UCI among recipients of $3.9 million grant advancing wound healing research
Multi-center project financed by Department of Defense could hold key for breakthroughs in limb regenerationIrvine, Calif., May 30, 2006 -- UC Irvine will take part in a multi-institutional program to better understand how deep wounds can be healed following traumatic injury -- research that also could lead to significant advances in the field of limb regeneration. The program will be financed by a one-year, $3.9 million grant from the Defense Advanced Research Projects Agency, the research and development arm of the Department of Defense.
The research team, headed by Ken Muneoka, professor of cell and molecular biology at Tulane University and a former UCI graduate student and researcher, is one of only two groups in the country to receive the DARPA grant aimed at tissue regeneration. UCI researchers involved in the project are Susan Bryant, dean of biological sciences; David Gardiner, research biologist in the development and cell biology department; Elizabeth Rugg, associate researcher of dermatology; and Douglas Wallace, Donald Bren Professor of Biological Sciences and Molecular Medicine. The group will begin their work this week with a meeting in Colorado.
The immediate goal of the DARPA grant is to find ways in which the body's natural healing process can be harnessed to heal deep wounds that involve bone, muscle, nerves and other soft tissues. To achieve this, the research group involving UCI will use the salamander and the mouse as models of how these two species deal differently with a severe wound injury such as the loss of a limb. Salamanders are the only adult vertebrate that can make a blastema, a mass of undifferentiated cells that have the ability to grow and recreate a limb.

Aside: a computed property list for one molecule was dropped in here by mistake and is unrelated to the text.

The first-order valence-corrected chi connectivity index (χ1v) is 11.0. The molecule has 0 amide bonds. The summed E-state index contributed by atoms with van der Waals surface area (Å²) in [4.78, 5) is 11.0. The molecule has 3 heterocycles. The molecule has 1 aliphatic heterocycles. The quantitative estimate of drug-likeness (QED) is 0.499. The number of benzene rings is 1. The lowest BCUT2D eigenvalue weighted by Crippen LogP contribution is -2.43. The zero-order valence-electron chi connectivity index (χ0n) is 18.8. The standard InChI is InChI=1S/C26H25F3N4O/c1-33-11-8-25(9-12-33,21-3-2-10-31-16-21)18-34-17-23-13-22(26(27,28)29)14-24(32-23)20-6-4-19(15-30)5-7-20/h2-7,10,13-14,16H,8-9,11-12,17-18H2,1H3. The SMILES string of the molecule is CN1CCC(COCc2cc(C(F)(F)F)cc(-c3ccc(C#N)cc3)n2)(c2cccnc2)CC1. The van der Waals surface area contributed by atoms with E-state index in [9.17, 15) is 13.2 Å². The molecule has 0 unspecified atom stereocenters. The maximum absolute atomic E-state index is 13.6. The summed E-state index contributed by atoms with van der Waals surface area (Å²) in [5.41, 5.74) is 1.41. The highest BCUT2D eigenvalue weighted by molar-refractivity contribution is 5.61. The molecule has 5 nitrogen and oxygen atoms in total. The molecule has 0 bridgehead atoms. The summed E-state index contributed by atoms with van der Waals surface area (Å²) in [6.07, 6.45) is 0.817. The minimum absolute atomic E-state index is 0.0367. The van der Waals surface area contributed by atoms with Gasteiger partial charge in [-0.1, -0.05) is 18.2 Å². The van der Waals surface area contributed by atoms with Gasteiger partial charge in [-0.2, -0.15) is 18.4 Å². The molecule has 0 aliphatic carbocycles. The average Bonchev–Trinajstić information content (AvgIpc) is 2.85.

The researchers will focus on recreating that regeneration process in a mouse model by making a blastema for the regeneration of a mouse finger. UCI's contribution to the project will include discovering how the process works in salamanders, looking at how to create a surface layer, or epidermis, to cover the blastema -- a crucial step for proper functioning -- and how to create mitochondria that are capable of supporting the function of the blastema cells. The hope is that success in a mammalian model such as the mouse will pave the way for better understanding the regenerative process in humans.
"The body has a great capacity for healing deep wounds, and we need to learn how to better harness this ability," said Bryant, who with longtime collaborator Gardiner has made a number of groundbreaking findings on the sequence of molecular events that lead to regeneration. "Of course, one of the most serious wounds a person can suffer is the loss of a limb. The grant from DARPA will allow this talented team to pursue a number of exciting research avenues that could lead to great breakthroughs in wound healing and ultimately, tissue and limb regeneration. This is particularly important given the large number of soldiers today who suffer from limb loss among major battlefield injuries."
Other collaborators on the project are Tanja Dominko, a researcher with CellThera Inc., and Eugenia Wang, professor at the University of Louisville. The DARPA grant is for one year and the agency could provide further funding for up to three years.
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